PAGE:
What does the historical record reveal about past hurricanes?
DUPIGNY-GIROUX: There is still a lot to learn about historical hurricanes. Some of the older hurricanes are still being discovered and the tracks being cleaned-up: getting the frequency right, getting the location clear, understanding the impacts by going back through diaries and so on.
EMANUEL: But in many parts of the world it's pretty slim pickings. [To Dupigny-Giroux] Have people gone through ships' logs as carefully in the Pacific as they have in the Atlantic?
DUPIGNY-GIROUX: The Atlantic is the hotbed right now. But, you're right, some of the Pacific records and ships logs are a gold mine waiting to be found.
EMANUEL: Also, the field of paleo-tempestology is promising for trying to get much longer records of hurricanes in certain parts of the world. The problem is that techniques have been developed to maturity, like studying overwash deposits, but the folks that fund technique development, like the National Science Foundation, aren't interested in it anymore. There isn't an agency that will just pick up these techniques and apply them.
What do you see as the most important problems or unanswered questions in hurricane science?
DANFORTH: We've gone a long way toward getting a better sense for what the atmospheric state is at any given time and for what it's been like in the past. But that doesn't address the fact that the physical models we build of the atmosphere are very sensitive to the choices we make for how we represent it. When we "draw" the atmosphere, how many grid points should there be? A billion or a trillion?
This is important because when you change that resolution you dramatically change the output of the model.
In some of the best climate models out there today, if you double the resolution — presumably resolving more phenomena, maybe even hurricanes — all hell breaks loose. The models break! With higher resolution, they don't do as well in simulating the past 100 years of climate. Why?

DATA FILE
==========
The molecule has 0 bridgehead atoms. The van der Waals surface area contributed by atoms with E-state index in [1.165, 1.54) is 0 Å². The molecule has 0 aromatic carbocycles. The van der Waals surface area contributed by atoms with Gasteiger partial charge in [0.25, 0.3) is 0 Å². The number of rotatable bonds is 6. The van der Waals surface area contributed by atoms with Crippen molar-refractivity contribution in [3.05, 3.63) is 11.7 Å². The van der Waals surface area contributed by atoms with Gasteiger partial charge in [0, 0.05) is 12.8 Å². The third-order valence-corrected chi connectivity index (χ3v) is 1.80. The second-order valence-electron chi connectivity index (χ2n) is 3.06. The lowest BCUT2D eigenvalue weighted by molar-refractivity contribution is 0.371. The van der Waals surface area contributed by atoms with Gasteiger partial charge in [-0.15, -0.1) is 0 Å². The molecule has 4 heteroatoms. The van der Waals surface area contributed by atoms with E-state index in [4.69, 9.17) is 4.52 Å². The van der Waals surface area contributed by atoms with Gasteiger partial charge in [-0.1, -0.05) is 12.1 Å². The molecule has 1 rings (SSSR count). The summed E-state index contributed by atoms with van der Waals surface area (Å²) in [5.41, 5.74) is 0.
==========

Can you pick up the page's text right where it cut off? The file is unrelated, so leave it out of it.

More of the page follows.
It's because there are hundreds of thousands of "knobs" in the model — choices, really: should there be a cloud in this box? Should it be raining in this box? There are thresholds, based on the values in the corners of these boxes. As the box gets smaller, the values that we've tuned in the model to match the last 100 years aren't perfect anymore — and that's where problems show up.
I think the most fundamental problem left in the work I do is representing how models and reality are two different beasts. How do we find the projection of reality onto the model that most accurately reflects the differences between the two and how do we use that mathematical object to make our forecasts better?
DUPIGNY-GIROUX: I'm concerned about hurricane mitigation. How do you get people to understand that hurricanes are a force to be reckoned with and that patterns change over time?
In the Caribbean, hurricane tracks have been moving. For about seventy years of records, there were mostly northerly tracks moving across the Caribbean, but then in the last ten or fifteen years, they seem to have shifted further south.
That is an unanswered question: why has there been this shift in the latitudinal track that hurricanes are taking across the Caribbean?
And then, following up on that, how do you warn the populations in those regions about this change?
Coming from the Caribbean, we have a saying: "June too soon; July stand by; August come it must; September remember; October all over." Now, if things are changing so that the timeframe within which hurricanes are striking is extended, or the latitudinal boundary changes, how does that factor into what has become a cultural norm? How difficult is that going to be to dislodge that perception?
EMANUEL: I see there are two big problems.
On the physical side we're beginning to recognize that hurricanes may have a very important feedback on the climate itself through their effect on the ocean.
It's only recently that we've started to recognize that hurricanes' absence from climate models may be more serious than just "oh, isn't that too bad." Instead, the fact that they don't represent hurricanes may actually limit their ability to predict the overall climate.
On the political side, in the United States we have the worst conceivable set-up that will guarantee a succession of Katrinas regardless of whether the climate changes. The problem is the massive underwriting of hurricane risk. It just encourages more coastal development, more set-ups for Katrinas, and more ruinous effects on coastal ecology.
It's like if you got a big discount on your health insurance if you smoked more than a pack of cigarettes a day.
Have any of you ever been in a hurricane?
DUPIGNY-GIROUX: I only watch them from a distance!
EMANUEL: I do a lot of experimental work in hurricanes. It's not bad at all. I've had much worse flights on United Airlines. Seriously. It's not so bad to fly airplanes into hurricanes. It's been done for almost every sizeable Atlantic hurricane since the 1940s. I'm planning to start a hurricane safari operation when I retire, taking paying customers.
So people who don't have enough money to go out in space can take a trip into a hurricane?
DUPIGNY-GIROUX: Make sure it's a cat five storm!
DANFORTH: And who's going to underwrite your safari insurance?